Not adhering to this provision could lead to wrongful termination.

Pay during leave

There is no federal requirement for employers to pay employees while they are on military leave. However, some employers may offer differential pay or continued salary as part of their company policy.


Employers can’t discriminate against employees or potential employees based on their military service. This includes discrimination around decisions related to hiring, promotion, reemployment, termination, or benefits.

Reemployment rights

Upon a service member’s return, their employer must reemploy them in their civilian job if they are still qualified for the position. This means giving them the same seniority, status, and pay, as well as any other rights and benefits determined by seniority.

Employers are also required to make reasonable efforts to train or retrain returning service members to help them qualify for reemployment. This includes providing accommodations for those with any disabilities they may have incurred or that were aggravated during their military service.

Continuing benefits

In terms of benefits, employers must continue health insurance coverage for service members and their dependents for up to 24 months while the member is on military leave. If the service member chooses not to continue coverage, they must be reinstated in their employer’s health plan when they are reemployed, without waiting periods or exclusions (except for service-connected injuries or illnesses).

A soldier with a family member

Independent contractors and military leave

Since independent contractors are not considered employees, they don’t benefit from job protection and reemployment rights under USERRA. Clients or companies that hire independent contractors don’t have to continue contracts that were in place before ‌military service began.

This means that an independent contractor who is called to active duty or decides to volunteer for military service doesn’t have a legal right to return to a contract position once their service is completed.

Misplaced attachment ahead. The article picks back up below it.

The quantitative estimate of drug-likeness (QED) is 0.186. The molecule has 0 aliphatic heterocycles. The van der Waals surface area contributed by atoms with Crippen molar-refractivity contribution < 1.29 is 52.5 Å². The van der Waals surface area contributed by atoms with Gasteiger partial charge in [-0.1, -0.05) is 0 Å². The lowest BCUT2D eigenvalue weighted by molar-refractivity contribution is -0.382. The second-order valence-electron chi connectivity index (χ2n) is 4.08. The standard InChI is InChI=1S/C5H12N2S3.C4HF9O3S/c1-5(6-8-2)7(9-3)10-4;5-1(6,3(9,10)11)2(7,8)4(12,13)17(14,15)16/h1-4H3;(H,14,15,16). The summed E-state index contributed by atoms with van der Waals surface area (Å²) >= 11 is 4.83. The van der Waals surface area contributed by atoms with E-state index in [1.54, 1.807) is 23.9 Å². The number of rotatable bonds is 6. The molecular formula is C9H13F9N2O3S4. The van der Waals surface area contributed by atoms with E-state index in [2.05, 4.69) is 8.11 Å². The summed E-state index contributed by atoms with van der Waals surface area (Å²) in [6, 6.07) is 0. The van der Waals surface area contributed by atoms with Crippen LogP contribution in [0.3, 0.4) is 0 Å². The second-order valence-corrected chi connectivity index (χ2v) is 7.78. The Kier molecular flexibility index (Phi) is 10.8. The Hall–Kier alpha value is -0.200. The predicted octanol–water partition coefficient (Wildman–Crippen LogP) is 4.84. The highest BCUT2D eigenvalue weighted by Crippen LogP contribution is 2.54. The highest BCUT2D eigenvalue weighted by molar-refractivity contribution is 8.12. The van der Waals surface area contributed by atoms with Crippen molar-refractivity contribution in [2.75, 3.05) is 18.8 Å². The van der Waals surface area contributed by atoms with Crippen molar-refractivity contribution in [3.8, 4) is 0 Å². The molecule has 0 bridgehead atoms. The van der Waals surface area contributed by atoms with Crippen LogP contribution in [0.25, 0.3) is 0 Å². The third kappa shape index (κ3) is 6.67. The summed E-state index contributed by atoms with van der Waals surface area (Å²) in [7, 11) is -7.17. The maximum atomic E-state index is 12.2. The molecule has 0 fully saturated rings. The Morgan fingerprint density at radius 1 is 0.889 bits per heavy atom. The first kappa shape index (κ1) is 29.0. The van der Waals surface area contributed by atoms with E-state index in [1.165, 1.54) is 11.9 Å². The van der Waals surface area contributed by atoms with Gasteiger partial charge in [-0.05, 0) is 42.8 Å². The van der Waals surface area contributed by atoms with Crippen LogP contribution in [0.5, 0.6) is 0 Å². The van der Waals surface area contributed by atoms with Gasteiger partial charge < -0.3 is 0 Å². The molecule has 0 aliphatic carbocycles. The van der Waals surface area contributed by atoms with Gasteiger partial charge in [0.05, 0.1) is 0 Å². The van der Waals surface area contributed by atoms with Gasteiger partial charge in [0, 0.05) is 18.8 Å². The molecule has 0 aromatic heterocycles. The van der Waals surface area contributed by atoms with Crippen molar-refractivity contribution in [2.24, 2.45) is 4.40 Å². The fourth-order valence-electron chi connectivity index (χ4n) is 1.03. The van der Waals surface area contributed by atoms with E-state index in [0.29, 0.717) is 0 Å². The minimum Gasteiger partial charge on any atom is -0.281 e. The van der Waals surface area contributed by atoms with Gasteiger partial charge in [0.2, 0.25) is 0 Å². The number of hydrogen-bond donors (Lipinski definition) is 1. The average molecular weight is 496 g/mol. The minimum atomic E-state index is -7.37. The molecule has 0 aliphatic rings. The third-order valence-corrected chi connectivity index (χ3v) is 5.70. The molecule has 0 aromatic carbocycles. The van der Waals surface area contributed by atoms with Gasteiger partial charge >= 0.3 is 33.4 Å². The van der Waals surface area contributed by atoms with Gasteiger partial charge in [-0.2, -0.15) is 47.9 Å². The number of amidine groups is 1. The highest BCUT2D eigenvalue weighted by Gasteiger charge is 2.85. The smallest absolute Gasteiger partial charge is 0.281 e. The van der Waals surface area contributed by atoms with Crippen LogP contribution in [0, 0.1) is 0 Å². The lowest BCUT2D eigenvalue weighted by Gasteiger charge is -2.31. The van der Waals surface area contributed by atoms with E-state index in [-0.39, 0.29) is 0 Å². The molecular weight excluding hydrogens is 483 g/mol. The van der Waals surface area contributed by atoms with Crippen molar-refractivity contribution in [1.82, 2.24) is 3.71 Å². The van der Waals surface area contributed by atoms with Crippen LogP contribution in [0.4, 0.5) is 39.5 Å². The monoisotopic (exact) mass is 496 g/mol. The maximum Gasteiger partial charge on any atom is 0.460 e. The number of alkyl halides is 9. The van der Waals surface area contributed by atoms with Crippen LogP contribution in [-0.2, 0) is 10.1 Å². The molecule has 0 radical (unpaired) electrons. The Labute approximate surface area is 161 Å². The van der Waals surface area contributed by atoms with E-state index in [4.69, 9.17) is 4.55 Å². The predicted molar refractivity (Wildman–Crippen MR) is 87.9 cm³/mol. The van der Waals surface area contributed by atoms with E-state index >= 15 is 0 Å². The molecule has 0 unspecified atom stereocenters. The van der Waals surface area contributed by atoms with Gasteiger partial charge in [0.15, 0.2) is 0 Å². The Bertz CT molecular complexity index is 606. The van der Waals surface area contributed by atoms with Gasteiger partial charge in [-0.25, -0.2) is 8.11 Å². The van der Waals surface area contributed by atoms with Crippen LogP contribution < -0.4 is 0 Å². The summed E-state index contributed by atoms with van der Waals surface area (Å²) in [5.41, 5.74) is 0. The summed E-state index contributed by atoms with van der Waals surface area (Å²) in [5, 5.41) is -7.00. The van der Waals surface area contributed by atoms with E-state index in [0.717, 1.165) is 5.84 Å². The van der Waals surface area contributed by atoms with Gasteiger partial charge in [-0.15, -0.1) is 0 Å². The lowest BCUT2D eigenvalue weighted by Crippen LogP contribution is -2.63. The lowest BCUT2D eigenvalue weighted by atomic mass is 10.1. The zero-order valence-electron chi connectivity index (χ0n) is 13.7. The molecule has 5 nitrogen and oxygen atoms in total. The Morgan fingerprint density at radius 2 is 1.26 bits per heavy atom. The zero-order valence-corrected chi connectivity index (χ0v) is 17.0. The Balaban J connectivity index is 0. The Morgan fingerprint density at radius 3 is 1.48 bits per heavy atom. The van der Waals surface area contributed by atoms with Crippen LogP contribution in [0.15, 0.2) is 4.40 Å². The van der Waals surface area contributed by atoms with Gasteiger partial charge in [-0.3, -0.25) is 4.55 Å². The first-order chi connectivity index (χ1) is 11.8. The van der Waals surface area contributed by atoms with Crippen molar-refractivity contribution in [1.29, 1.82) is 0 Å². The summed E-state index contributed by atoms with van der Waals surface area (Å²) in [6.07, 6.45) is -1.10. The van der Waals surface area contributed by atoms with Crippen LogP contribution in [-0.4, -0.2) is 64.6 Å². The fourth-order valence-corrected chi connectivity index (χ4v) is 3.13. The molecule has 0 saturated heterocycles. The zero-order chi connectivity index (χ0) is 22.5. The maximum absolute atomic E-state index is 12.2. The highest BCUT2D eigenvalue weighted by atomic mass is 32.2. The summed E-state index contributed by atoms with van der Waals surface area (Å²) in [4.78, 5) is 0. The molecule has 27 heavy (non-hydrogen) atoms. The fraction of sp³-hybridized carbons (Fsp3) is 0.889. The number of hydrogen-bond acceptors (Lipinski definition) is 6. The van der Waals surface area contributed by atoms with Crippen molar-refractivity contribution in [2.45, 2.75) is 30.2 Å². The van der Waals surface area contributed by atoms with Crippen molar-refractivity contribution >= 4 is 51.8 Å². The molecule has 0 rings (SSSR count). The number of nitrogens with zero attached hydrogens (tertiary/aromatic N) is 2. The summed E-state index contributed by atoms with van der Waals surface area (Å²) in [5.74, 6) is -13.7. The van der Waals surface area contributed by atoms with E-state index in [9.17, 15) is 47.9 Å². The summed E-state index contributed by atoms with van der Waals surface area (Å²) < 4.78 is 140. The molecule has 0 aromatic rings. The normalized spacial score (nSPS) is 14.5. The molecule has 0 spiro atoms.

However, some independent contractors who serve in the military negotiate terms within their contractor agreements that allow for leave or suspension of work during periods of military service.

Employees also have obligations regarding military leave: 

Notice to employers

Service members are required to provide advance notice to their employers about their military service unless giving notice is impossible, unreasonable, or precluded by military necessity. This notice can be verbal or written.

Duration of service

The cumulative length of absence for military leave can’t exceed five years per employer. There are some exceptions to this rule for training, involuntary extension, and certain types of service.

A timely return to work or application for reemployment

The time limits for returning to work or applying for reemployment depend on the duration of the military service.

For service less than 31 days, the service member must return at the beginning of the first regularly scheduled work period on the first full day after release from service (allowing for safe travels home, plus eight hours of rest). 

For service of more than 30 days but less than 181 days, the service member must submit an application for reemployment within 14 days after the completion of service.

For service of more than 180 days, the application for reemployment must be submitted within 90 days after the completion of service.